Ben Major

Professor of Cell Biology and Physiology, Professor of Otolaryngology, Alan A and Edith L Wolff Distinguished Professor

    • Source: Scopus
    20042020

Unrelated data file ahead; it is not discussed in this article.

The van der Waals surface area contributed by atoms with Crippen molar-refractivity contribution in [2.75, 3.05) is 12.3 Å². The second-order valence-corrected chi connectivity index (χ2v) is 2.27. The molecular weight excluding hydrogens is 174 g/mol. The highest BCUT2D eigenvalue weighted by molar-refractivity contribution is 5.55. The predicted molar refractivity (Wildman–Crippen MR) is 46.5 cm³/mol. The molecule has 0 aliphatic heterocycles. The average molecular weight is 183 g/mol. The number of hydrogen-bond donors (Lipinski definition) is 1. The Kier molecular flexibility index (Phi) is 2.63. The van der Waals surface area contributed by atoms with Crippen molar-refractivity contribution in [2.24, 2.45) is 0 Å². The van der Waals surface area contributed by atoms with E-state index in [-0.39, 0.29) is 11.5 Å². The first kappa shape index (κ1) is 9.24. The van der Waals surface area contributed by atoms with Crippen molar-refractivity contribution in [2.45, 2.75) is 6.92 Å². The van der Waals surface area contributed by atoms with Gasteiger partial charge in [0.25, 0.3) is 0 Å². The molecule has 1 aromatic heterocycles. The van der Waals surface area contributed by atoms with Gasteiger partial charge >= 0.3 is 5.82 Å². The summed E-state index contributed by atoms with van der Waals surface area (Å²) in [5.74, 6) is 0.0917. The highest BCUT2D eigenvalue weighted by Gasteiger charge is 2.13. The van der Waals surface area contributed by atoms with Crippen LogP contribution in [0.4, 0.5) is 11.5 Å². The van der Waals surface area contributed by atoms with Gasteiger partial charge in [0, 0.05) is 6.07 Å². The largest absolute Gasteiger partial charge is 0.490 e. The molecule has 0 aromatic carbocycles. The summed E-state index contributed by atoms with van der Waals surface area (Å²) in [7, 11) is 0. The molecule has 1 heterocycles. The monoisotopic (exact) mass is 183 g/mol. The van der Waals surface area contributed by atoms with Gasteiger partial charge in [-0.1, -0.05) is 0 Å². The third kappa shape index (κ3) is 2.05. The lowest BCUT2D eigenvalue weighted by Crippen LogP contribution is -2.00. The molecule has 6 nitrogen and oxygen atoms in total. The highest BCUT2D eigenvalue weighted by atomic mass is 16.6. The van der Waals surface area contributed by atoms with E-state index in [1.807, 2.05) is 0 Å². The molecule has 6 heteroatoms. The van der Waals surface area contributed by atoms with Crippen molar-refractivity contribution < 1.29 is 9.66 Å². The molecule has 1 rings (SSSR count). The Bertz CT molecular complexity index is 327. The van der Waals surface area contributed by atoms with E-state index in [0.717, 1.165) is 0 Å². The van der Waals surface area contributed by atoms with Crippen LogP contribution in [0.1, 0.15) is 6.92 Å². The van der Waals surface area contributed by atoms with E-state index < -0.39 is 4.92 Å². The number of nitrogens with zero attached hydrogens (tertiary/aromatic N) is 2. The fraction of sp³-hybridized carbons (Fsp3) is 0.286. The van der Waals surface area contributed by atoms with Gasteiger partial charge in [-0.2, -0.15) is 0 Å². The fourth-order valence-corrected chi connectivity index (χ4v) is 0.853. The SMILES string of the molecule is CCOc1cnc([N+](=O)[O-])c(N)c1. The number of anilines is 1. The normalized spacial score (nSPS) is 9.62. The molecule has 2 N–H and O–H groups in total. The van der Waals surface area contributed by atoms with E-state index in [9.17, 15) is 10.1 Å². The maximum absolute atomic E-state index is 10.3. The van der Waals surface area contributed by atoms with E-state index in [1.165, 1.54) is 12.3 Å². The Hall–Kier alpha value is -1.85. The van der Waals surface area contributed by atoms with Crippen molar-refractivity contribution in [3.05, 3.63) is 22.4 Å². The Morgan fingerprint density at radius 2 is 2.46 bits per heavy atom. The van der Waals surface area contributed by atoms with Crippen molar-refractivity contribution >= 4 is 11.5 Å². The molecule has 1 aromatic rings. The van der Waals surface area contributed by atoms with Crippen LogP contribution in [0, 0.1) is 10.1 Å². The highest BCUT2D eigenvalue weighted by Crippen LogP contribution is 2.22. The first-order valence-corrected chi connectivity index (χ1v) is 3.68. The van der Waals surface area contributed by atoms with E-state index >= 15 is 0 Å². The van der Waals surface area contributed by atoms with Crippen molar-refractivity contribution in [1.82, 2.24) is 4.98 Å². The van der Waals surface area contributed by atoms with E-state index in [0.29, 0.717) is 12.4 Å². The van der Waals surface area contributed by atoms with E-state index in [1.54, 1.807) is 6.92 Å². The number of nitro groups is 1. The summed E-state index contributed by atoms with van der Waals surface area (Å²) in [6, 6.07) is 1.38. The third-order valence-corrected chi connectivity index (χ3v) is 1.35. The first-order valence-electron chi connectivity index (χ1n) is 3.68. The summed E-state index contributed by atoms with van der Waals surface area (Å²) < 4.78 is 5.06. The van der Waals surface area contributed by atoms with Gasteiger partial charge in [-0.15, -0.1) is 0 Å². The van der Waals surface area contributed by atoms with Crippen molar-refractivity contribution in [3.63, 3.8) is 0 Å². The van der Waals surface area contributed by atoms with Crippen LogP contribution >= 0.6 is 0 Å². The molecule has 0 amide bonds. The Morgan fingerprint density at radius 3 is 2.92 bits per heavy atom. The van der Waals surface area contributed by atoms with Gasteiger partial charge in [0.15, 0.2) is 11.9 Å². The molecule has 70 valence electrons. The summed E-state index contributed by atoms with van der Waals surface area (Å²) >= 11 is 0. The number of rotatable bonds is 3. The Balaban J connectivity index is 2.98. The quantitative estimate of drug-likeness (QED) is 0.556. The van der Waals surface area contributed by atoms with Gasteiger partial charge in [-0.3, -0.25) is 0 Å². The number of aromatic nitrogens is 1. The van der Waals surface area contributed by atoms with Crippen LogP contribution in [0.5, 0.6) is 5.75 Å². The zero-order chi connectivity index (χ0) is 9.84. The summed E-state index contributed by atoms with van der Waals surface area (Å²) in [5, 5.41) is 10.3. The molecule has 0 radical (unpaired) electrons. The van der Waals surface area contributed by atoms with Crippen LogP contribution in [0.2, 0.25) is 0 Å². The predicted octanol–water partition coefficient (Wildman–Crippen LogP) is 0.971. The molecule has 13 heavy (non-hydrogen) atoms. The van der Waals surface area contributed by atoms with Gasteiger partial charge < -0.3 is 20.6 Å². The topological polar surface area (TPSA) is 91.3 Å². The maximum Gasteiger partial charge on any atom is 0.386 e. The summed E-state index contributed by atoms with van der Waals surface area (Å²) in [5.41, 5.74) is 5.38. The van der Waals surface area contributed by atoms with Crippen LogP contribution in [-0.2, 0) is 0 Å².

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    The Major lab studies how perturbation of specific signal transduction pathways contributes to the initiation, progression and dissemination of cancer. We employ a "systems level" integrative discovery platform to characterize pathway dynamics in normal and cancer cell models. Specifically, we use protein mass spectrometry to define the protein-protein interaction/proximity networks and phosphorylation modification for the WNT and NRF2/oxidative stress signaling pathways. We then annotate the nodes within the network for function, as determined by established and novel functional genomic screening technologies. Integration of these data with cancer-associated mutation data gene expression yields a powerful tool for oncological discovery - a cancer annotated physical/functional map. Critical to our success is the development and implementation of computational scoring algorithms, relational database construction and data visualization. Ultimately, the models and hypotheses produced are challenged through mechanistic studies employing cultured cancer cells, mouse models, clinical tissue and various biochemical and cell biological systems. The diverse approach we take to study signal transduction provides a rich learning environment for students. In addition to standard biochemical, cell biological and molecular biology approaches, scientists in my lab are running loss- and gain-of-function genetic screens, performing drug screens, developing transcriptional classifiers of clinical importance, and running an array of quantitative mass spectrometry experiments. They are also learning and developing new computational approaches for data integration, analysis and hypothesis generation. Since 2009, I have mentored 10 PhD graduate students and 2 computer science MS students (5 completed their PhDs; 2 completed MS degree) and 12 postdoctoral scientists. I served as the Associate Director of the UNC Cancer Cell Biology Training Program T32 (pre-doc), and am currently mentor for two HHMI Gilliam Fellows. Mentorship excellence and student success are defining priorities for the lab, evidenced in part by leadership in mentor training and a recent mentorship award for excellence in basic science. We are recruiting enthusiastic scientists into the following general research fields: -- KEAP1/NRF2 oxidative stress response pathway in lung cancer, head and neck cancer and esophageal cancer. Basic mechanisms, biochemistry, proteomics, drug screens, mouse models, clinical trials. -- WNT signaling pathway in pancreas cancer and lung cancer. Basic mechanisms, biochemistry, proteomics, time resolved protein-protein interactions. -- Understudied kinases altered in human disease. Protein-protein interaction and proximity networks. Crispr-A and Crispr-I genetic screens. ORF screens. Phosphoproteomics. -- Proteomics. Phospho- and ubiquitylation proteomics. Kinase enrichment mass spectrometry. Multiplex quantitative mass spectrometry. Proteoinformatics. Data acquisition algorithm development. Complete List of Published Work: http://www.ncbi.nlm.nih.gov/sites/myncbi/michael.major.1/bibliography/40003073/public/?sort=date&direction=ascending

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